Archive for the ‘Security’ Category

This is a guide to keep your computer secure against the Java attack. This post is on how to remove Java from your Windows 7 PC completely to keep your computer safe against any suck attacks. There are a lot of vulnerabilities with Java and is recommended that you remove java completely to keep your computer to be secure against any java exploits. Before you uninstall , you must know that uninstalling Java from your java may not allow some programs to run properly.

Step 1:

Click on the Start Button  (that looks like a flag usually in the left bottom corner of your screen) and click on “Control Panel”.


Step 2 :

Now, click on “Uninstall a program” . (Note: If you don’t see a similar page like the one below, try to change the View in the top to “Category” )


Step 3:

Now, type in “java” in the search box in the upper right corner. You will now see all the java components like the one below:

java list

Right click on each of them and click on “Uninstall” and it will remove Java from your computer.

Step 4:

To verify that java is active or not by going to

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A group of researchers from “The University of Texas” at Austin successfully nabbed the drone on a dare from the Department of Homeland Security with parts less than $1000.

Predator Drone

They managed to do it through spoofing, a technique where a signal from hackers pretends to be the same as one sent to the drone’s GPS.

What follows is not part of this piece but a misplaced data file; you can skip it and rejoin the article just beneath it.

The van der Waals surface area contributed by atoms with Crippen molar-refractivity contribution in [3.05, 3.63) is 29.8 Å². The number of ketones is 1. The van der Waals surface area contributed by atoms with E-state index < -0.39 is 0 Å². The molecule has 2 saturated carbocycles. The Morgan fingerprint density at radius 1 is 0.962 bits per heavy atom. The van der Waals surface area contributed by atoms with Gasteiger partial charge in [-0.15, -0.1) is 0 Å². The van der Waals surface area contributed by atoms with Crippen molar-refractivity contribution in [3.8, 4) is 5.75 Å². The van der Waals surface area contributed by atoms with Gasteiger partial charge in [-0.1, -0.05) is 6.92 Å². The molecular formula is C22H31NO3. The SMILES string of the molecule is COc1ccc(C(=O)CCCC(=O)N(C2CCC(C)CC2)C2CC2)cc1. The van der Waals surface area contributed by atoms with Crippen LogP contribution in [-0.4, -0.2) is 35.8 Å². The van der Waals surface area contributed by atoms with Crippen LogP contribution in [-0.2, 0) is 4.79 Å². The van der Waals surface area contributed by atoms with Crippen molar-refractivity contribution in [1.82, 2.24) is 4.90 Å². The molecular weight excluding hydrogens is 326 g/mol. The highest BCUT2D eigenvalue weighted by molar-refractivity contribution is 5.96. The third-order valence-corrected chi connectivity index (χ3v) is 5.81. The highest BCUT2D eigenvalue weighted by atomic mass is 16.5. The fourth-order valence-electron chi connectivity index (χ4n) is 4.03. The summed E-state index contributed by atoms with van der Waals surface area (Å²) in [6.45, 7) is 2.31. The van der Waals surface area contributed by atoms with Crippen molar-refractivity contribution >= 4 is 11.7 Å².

The team warned that it is crucial that the government address this grave security concern before it goes any further with plans that would allow drones to fly over American soil.

You can read more about it here.


Fujitsu Laboratories said on Monday that it has successfully cracked a next-generation cryptography standard known as pairing-based cryptography, breaking a world record.

Fujitsu and its partners, Japan’s National Institute of Information and Communications Technology (NICT) and Kyushu University, took 148.2 days to carry out a cryptanalysis of the 278-digit (923-bit) pairing-based cryptography, a task that had been thought to require several hundred thousand years.


The team used 21 personal computers with a total of 252 cores, which Fujitsu noted was several hundred times the computing power used to achieve the previous world record, cracking a cryptogram based on  204 digits (676 bits).

“As cryptanalytic techniques and computers become more advanced, cryptanalytic speed accelerates, and conversely, cryptographic security decreases,” Fujitsu said in a statement. “Therefore, it is important to evaluate how long the cryptographic technology can be securely used.”

“We were able to overcome this problem by making good use of various new technologies, that is, a technique optimizing parameter setting that uses computer algebra, a two dimensional search algorithm extended from the linear search, and by using our efficient programing techniques to calculate a solution of an equation from a huge number of data, as well as the parallel programming technology that maximizes computer power,” Fujitsu said in a statement.